Featured Column
Week of 8.9.2004
"I get a kick out of you"
Cole Porter's music
           If you’re into rap music and you just love Pooh-Man, Puff-Daddy, Dr. Butcher or Dr. Dre turn the page or click delete because what follows is about a remarkable musician – one of the greatest, if not, THE greatest who ever lived.
           It has always been a source of wonder to me about what makes a genius. What was it about Albert Einstein that enabled him to create a picture of the universe that remains the basis for physics one hundred years later? What sparked Michelangelo when he created the Pieta, David or the ceiling of the Sistine Chapel? What magic flows inside great athletes like Jack Nicklaus, that enable them to set noble records that others chase in frustration?
           These are men who look like all men. Some were born in affluence, some to poverty. Some displayed their magical gifts early, others wait for decades before their creative genius is displayed.
           What is the supranatural spark that resides in those few that enables them to reach into our souls and know what we appreciate, what we love? What permits a Michelangelo to take chisel and hammer to a cold slab of marble and whittle it into a statue that millions of us find so compelling for millennium. By what fortune do these men gain the talents to have them rise above us all? I have yet to find common elements in these men of genius – other than they kept a childlike enthusiasm for what their genius enabled them to produce. 
           Perhaps America’s greatest musical virtuoso was Cole Porter. It mystifies that one man could produce the amount of music and lyric that emanated from Porter. His music has touched our souls and entertained us. We tap our toes to his tunes, we hum his collection of notes, we laugh, we cry, we are given hope by his music. 
           Porter was born in Indiana in 1891. He could play the violin when he was 6 and the piano when he was 8. At the age of 10 he composed a song. Cole Porter had the magical spark from the beginning.
           Porter wrote both lyrics and music for his songs – and he wrote them with such individuality that a genre known as “the Cole Porter song” became famous.
           The hallmark of a typical Cole Porter song were lyrics that were urbane and witty. There isn’t enough space here to list all of Porter’s creations, but we must be awed at the depth of his talents when we hear the words and music of “Night and Day,” “Begin the Beguine,” “Love for Sale,” “What is This Thing Called Love,” “Let’s Do It,” “You’re the Top,” “Just One of Those Things,” “From This Moment On,” “It’s All Right With Me,” and these are just a few of his almost 1,000 tunes.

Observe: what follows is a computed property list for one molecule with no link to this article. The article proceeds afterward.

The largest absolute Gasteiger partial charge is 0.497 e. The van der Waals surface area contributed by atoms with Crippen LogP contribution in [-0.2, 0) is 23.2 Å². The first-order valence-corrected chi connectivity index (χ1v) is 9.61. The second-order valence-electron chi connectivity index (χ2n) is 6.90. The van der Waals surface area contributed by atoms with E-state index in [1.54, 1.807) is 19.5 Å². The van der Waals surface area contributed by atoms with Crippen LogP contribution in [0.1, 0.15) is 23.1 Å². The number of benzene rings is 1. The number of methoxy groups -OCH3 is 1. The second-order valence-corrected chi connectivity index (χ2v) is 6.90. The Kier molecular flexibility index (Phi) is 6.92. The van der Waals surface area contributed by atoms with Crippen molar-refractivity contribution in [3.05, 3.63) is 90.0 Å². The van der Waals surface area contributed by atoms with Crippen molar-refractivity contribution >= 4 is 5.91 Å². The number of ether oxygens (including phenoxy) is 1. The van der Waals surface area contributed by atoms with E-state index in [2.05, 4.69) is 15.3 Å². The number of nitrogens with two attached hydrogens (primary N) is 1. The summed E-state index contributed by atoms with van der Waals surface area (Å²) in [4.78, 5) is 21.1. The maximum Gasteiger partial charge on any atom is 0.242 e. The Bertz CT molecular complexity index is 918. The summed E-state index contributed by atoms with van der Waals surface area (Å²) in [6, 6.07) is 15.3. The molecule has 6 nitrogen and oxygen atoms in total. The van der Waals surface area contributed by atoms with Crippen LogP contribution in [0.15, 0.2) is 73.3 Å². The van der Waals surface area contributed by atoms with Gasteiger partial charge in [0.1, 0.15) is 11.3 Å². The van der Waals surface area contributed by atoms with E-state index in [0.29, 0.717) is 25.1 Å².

Porter, when asked how he could characterize his songs said, “I don’t know how my music gets that way.” I simply can’t analyze it.”
           The man wrote the scores for America’s greatest stage productions and movies. In 1948 he wrote the score for “Kiss Me Kate.” His Broadway scores included “Can-Can,” “Out of This World,” and “Silk Stockings.” For movies he wrote “I’ve Got You Under My Skin” and “Easy to Love” for “Born to Dance.” Other movie scores included “Rosalie” and “In the Still of the Night” for “Rosalie,” and “I Concentrate on You” for “Broadway Melody,” and “You’d Be So Nice to Come Home To” for “Something to Shout About.”
           Richard Rodgers said, about Cole Porter, “Few people realize how architecturally excellent his music is. There’s a foundation, a structure and an embellishment. Then you add the emotion he’s put in and the result is…Cole Porter!”
          Cole Porter died on October 15, 1964. Surely a thousand years from today residents of this blue globe will be singing Cole Porter songs and when the lights are dimmed, the candles lit and a man and a woman sit alone in the romantic darkness one can hear the miracle of “Night and Day” serenading them.
           Isn’t it “De-Lovely.”
      Ron was born in the Bronx, New York. He was raised in Southern California and lived in Honolulu, Hawaii for three decades. He attended Inglewood High School and U.C.L.A.. His youthful goal was to become a major league baseball player. In Hawaii Ron played on a series of championship softball teams. He is an active tennis player.
      Ron’s career began at the Inglewood Daily News where as a youngster was enrolled in a publisher training program. He served as an advertising salesman, circulation manager, writer and layout and design staffer. He has been a newspaper publisher at the Oregon City Oregon Enterprise Courier, the Beloit Wisconsin Daily News, the Elizabeth, New Jersey Daily Journal and This Week Magazines (Hawaii).
      Ron lives with his wife, Marilyn, in San Diego, California. His two children, Douglas and Diane also live in the San Diego area. Ron’s interests range far and wide and are reflected in his columns diverse topics.
Ron Cruger